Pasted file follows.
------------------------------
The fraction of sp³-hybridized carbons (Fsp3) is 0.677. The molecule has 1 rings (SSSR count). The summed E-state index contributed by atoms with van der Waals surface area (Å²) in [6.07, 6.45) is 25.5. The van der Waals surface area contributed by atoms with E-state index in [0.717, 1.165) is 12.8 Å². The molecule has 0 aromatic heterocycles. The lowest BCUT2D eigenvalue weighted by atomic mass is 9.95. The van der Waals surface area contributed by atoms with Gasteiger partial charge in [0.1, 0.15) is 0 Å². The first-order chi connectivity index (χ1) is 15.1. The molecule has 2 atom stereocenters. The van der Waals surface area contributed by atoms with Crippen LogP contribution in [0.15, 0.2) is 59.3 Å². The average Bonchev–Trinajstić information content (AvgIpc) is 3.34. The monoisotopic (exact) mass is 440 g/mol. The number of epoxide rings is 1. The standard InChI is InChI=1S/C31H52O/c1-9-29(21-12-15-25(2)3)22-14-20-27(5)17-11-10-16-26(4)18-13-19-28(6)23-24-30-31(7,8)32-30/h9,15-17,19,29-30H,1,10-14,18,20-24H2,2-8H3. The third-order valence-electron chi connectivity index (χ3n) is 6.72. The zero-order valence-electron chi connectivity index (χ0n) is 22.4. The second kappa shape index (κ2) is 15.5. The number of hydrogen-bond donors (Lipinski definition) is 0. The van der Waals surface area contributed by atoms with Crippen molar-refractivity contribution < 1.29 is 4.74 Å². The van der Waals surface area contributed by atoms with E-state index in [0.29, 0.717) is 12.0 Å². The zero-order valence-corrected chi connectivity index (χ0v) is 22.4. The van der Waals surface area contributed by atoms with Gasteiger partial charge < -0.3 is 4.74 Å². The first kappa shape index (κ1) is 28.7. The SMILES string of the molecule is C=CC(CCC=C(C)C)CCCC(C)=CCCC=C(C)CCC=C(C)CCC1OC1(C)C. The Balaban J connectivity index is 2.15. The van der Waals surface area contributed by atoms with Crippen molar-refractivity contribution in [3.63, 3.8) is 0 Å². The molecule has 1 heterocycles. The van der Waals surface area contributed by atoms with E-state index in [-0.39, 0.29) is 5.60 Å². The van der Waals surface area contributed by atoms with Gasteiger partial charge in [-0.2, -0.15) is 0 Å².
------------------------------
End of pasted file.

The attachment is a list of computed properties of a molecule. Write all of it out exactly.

The fraction of sp³-hybridized carbons (Fsp3) is 0.677. The molecule has 1 rings (SSSR count). The summed E-state index contributed by atoms with van der Waals surface area (Å²) in [6.07, 6.45) is 25.5. The van der Waals surface area contributed by atoms with E-state index in [0.717, 1.165) is 12.8 Å². The molecule has 0 aromatic heterocycles. The lowest BCUT2D eigenvalue weighted by atomic mass is 9.95. The van der Waals surface area contributed by atoms with Gasteiger partial charge in [0.1, 0.15) is 0 Å². The first-order chi connectivity index (χ1) is 15.1. The molecule has 2 atom stereocenters. The van der Waals surface area contributed by atoms with Crippen LogP contribution in [0.15, 0.2) is 59.3 Å². The average Bonchev–Trinajstić information content (AvgIpc) is 3.34. The monoisotopic (exact) mass is 440 g/mol. The number of epoxide rings is 1. The standard InChI is InChI=1S/C31H52O/c1-9-29(21-12-15-25(2)3)22-14-20-27(5)17-11-10-16-26(4)18-13-19-28(6)23-24-30-31(7,8)32-30/h9,15-17,19,29-30H,1,10-14,18,20-24H2,2-8H3. The third-order valence-electron chi connectivity index (χ3n) is 6.72. The zero-order valence-electron chi connectivity index (χ0n) is 22.4. The second kappa shape index (κ2) is 15.5. The number of hydrogen-bond donors (Lipinski definition) is 0. The van der Waals surface area contributed by atoms with Crippen molar-refractivity contribution < 1.29 is 4.74 Å². The van der Waals surface area contributed by atoms with E-state index in [0.29, 0.717) is 12.0 Å². The zero-order valence-corrected chi connectivity index (χ0v) is 22.4. The van der Waals surface area contributed by atoms with Gasteiger partial charge < -0.3 is 4.74 Å². The first kappa shape index (κ1) is 28.7. The SMILES string of the molecule is C=CC(CCC=C(C)C)CCCC(C)=CCCC=C(C)CCC=C(C)CCC1OC1(C)C. The Balaban J connectivity index is 2.15. The van der Waals surface area contributed by atoms with Crippen molar-refractivity contribution in [3.63, 3.8) is 0 Å². The molecule has 1 heterocycles. The van der Waals surface area contributed by atoms with E-state index in [-0.39, 0.29) is 5.60 Å². The van der Waals surface area contributed by atoms with Gasteiger partial charge in [-0.2, -0.15) is 0 Å².